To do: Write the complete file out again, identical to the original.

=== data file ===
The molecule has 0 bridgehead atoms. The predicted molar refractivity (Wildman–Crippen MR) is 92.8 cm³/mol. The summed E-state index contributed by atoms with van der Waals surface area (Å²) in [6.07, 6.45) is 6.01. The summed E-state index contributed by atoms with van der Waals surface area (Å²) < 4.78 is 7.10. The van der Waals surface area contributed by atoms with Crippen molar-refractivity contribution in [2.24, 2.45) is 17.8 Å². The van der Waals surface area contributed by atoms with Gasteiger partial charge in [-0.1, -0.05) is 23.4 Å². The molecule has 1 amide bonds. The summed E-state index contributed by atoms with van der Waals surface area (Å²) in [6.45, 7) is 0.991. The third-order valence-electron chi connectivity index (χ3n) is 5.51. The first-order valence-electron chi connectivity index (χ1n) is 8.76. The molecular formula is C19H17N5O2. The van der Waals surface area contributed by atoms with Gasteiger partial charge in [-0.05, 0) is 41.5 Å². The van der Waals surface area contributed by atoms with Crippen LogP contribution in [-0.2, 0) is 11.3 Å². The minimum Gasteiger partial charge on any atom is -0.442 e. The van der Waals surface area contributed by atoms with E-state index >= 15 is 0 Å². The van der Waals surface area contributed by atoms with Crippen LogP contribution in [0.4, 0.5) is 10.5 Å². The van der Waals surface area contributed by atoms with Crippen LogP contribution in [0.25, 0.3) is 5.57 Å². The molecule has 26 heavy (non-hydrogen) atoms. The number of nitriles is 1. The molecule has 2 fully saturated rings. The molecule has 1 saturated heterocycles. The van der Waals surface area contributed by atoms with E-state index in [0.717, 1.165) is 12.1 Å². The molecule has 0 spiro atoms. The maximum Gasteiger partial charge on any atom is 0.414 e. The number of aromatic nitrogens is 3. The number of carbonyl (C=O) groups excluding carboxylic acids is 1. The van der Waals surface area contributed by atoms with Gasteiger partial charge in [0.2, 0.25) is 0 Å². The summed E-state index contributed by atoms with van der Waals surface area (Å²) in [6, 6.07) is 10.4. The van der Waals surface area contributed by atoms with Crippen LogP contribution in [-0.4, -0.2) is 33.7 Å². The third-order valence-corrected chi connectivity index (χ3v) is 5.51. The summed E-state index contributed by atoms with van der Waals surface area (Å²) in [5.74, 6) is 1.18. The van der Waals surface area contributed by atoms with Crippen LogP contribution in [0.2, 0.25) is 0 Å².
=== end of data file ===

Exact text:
The molecule has 0 bridgehead atoms. The predicted molar refractivity (Wildman–Crippen MR) is 92.8 cm³/mol. The summed E-state index contributed by atoms with van der Waals surface area (Å²) in [6.07, 6.45) is 6.01. The summed E-state index contributed by atoms with van der Waals surface area (Å²) < 4.78 is 7.10. The van der Waals surface area contributed by atoms with Crippen molar-refractivity contribution in [2.24, 2.45) is 17.8 Å². The van der Waals surface area contributed by atoms with Gasteiger partial charge in [-0.1, -0.05) is 23.4 Å². The molecule has 1 amide bonds. The summed E-state index contributed by atoms with van der Waals surface area (Å²) in [6.45, 7) is 0.991. The third-order valence-electron chi connectivity index (χ3n) is 5.51. The first-order valence-electron chi connectivity index (χ1n) is 8.76. The molecular formula is C19H17N5O2. The van der Waals surface area contributed by atoms with Gasteiger partial charge in [-0.05, 0) is 41.5 Å². The van der Waals surface area contributed by atoms with Crippen LogP contribution in [-0.2, 0) is 11.3 Å². The minimum Gasteiger partial charge on any atom is -0.442 e. The van der Waals surface area contributed by atoms with E-state index >= 15 is 0 Å². The van der Waals surface area contributed by atoms with Crippen LogP contribution in [0.4, 0.5) is 10.5 Å². The van der Waals surface area contributed by atoms with Crippen LogP contribution in [0.25, 0.3) is 5.57 Å². The molecule has 26 heavy (non-hydrogen) atoms. The number of nitriles is 1. The molecule has 2 fully saturated rings. The molecule has 1 saturated heterocycles. The van der Waals surface area contributed by atoms with E-state index in [0.717, 1.165) is 12.1 Å². The molecule has 0 spiro atoms. The maximum Gasteiger partial charge on any atom is 0.414 e. The number of aromatic nitrogens is 3. The number of carbonyl (C=O) groups excluding carboxylic acids is 1. The van der Waals surface area contributed by atoms with Gasteiger partial charge in [0.2, 0.25) is 0 Å². The summed E-state index contributed by atoms with van der Waals surface area (Å²) in [6, 6.07) is 10.4. The van der Waals surface area contributed by atoms with Crippen LogP contribution in [-0.4, -0.2) is 33.7 Å². The third-order valence-corrected chi connectivity index (χ3v) is 5.51. The summed E-state index contributed by atoms with van der Waals surface area (Å²) in [5.74, 6) is 1.18. The van der Waals surface area contributed by atoms with Crippen LogP contribution in [0.2, 0.25) is 0 Å².